For the umpteenth year in a row, I read more books by Tor than anyone else, although the 19 titles this year are down from last year’s 34: another effect of reading more non-fiction. The many imprints of Harper were a close second at 14, while Simon & Schuster and Oni Press shared a third spot on the strengths of (respectively) Hunter S. Thompson and Bryan Lee O’Malley (for Scott Pilgrim). I suspect that numbers would be slightly different if I could be bothered adjusting for imprints (Bundling together Warner, Grand Central Publishing and Vision, for instance) but this essay is already so freakishly obsessive that I’m afraid to go even further into my own madness.

I reviewed 98 books out of 300.

And now for the moment you’ve been waiting for: A top twenty list, presented in alphabetical order (links go to individual reviews)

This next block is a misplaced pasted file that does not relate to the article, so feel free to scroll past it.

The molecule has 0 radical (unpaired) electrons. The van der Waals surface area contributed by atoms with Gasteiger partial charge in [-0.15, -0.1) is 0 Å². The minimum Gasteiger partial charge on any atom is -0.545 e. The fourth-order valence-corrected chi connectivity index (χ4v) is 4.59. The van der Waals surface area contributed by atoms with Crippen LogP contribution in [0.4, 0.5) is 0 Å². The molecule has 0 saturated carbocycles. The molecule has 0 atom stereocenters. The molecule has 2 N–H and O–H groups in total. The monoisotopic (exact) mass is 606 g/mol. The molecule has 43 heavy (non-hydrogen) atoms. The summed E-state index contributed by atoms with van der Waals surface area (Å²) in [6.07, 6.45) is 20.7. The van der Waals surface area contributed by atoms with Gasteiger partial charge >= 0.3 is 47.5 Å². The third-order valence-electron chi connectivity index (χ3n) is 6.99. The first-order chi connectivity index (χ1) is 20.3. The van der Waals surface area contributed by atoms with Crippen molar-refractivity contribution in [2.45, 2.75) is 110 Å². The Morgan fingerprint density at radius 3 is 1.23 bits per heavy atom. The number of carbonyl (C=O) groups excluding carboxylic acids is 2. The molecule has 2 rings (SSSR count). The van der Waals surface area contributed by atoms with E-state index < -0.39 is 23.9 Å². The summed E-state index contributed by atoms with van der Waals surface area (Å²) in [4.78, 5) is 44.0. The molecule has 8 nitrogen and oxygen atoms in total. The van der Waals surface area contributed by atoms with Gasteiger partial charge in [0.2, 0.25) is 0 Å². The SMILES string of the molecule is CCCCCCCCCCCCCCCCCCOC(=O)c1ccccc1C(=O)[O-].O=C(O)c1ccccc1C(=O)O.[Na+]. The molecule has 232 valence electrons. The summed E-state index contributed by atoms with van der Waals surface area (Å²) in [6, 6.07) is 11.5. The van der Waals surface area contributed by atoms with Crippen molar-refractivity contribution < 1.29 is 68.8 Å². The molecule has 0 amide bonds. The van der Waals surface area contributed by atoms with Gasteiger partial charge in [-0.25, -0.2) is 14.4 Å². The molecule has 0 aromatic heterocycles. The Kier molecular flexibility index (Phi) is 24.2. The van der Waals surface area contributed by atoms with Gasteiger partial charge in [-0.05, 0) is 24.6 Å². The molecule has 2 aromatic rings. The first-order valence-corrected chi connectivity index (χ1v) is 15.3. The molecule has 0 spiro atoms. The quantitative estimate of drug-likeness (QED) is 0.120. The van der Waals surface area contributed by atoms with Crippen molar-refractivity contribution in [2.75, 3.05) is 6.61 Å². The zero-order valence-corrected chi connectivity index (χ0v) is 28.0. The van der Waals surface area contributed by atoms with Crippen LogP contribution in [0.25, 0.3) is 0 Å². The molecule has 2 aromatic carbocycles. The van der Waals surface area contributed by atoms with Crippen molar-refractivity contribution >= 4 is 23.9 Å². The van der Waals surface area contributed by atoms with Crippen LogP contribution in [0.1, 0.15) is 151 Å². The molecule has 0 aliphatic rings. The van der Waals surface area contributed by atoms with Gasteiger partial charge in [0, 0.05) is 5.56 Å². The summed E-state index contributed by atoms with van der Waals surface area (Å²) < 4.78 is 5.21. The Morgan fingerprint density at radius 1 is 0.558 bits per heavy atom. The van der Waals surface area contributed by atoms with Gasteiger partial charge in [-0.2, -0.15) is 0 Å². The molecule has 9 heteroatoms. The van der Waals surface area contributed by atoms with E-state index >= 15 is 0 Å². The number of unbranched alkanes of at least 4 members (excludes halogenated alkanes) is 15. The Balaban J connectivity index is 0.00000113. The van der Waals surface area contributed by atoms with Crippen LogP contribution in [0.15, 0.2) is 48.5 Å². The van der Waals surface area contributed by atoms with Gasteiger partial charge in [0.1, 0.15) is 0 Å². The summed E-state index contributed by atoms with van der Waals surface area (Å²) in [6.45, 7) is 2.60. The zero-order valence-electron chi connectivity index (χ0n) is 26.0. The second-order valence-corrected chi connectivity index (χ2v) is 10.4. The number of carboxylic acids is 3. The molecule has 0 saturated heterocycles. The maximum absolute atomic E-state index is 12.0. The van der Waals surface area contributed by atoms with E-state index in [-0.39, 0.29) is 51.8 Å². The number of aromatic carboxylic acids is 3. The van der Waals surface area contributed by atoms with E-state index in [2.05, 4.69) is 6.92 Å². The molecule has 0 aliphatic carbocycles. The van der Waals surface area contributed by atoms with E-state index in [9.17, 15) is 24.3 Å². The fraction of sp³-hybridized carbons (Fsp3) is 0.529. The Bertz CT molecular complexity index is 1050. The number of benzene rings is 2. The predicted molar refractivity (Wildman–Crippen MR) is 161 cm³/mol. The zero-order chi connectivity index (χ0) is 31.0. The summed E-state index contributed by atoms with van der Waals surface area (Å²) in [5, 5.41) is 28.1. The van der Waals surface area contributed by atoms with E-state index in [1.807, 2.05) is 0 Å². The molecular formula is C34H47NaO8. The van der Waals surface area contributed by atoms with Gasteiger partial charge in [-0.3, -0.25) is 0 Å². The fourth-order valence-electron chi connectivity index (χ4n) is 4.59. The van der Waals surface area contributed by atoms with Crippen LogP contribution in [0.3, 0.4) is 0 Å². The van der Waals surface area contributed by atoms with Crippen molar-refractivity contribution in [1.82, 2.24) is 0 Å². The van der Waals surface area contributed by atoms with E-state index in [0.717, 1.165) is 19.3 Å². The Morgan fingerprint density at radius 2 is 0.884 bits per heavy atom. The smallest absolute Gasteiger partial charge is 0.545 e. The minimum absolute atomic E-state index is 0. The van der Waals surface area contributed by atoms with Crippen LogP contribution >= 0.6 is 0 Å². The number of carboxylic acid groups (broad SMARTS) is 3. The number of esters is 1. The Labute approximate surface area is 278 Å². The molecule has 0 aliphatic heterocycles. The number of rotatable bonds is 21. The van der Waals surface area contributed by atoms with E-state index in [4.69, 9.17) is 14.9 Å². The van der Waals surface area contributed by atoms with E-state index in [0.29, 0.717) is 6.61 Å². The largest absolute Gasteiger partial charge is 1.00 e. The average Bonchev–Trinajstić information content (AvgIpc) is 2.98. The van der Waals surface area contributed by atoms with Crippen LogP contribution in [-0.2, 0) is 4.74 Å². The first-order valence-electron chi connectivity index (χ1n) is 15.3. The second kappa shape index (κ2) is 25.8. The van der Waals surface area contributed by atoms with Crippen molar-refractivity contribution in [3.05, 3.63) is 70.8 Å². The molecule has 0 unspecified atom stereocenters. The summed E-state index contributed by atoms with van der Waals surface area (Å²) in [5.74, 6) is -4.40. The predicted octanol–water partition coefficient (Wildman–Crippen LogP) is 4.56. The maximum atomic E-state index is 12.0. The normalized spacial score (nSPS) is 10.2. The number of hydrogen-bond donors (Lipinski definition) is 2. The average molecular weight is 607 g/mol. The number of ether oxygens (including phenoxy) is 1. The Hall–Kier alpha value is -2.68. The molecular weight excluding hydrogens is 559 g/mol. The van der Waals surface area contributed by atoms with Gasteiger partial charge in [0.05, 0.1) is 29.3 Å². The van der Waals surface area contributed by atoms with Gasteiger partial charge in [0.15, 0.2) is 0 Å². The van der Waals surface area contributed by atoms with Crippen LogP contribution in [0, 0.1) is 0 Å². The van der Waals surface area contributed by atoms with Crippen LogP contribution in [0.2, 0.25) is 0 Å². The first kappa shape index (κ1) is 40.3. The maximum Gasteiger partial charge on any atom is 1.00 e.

• Bourdain, Anthony : Kitchen Confidential: Adventures in the Culinary Underbelly (2000)
  • Child, Lee : Gone Tomorrow (2009)
  • Child, Lincoln & Douglas Preston: Dance of Death (2005)
  • Cowan, Jay : Hunter S. Thompson: An Insider’s View of Deranged, Depraved, Drugged Out Brilliance (2009)
  • Crouse, Timothy : The Boys on the Bus (1973)
  • Dublanica, Steve : Waiter Rant: Confessions Of A Cynical Waiter (2008)
  • Irvine, Alexander : Buyout (2009)
  • James, Martin : Prodigy (2002)
  • Klein, Naomi : The Shock Doctrine: The Rise of Disaster Capitalism (2007)
  • McKeen, William : Outlaw Journalist (2008)
  • Moore, Alan & Dave Gibbons: Watchmen: Absolute Edition (1987 revised 2005)
  • Munroe, Randall : XKCD – Volume 0 (2009)
  • Pollan, Michael : The Omnivore’s Dilemma: A Natural History of Four Meals (2006)
  • Reilly, Matthew : Scarecrow (2003)
  • Seymour, Corey & Jann S. Wenner: Gonzo: The Life of Hunter S. Thompson, An Oral Biography (2007)
  • Shirky, Clay : Here Comes Everybody (2008)
  • Strauss, Neil : Emergency (2009)
  • Thompson, Hunter S.: Fear and Loathing in Las Vegas (1971)
  • Williams, Sean : The Resurrected Man (2005)
  • Williams, Walter Jon : This Is Not a Game (2009)

And now, let’s go see what 2010 has in store.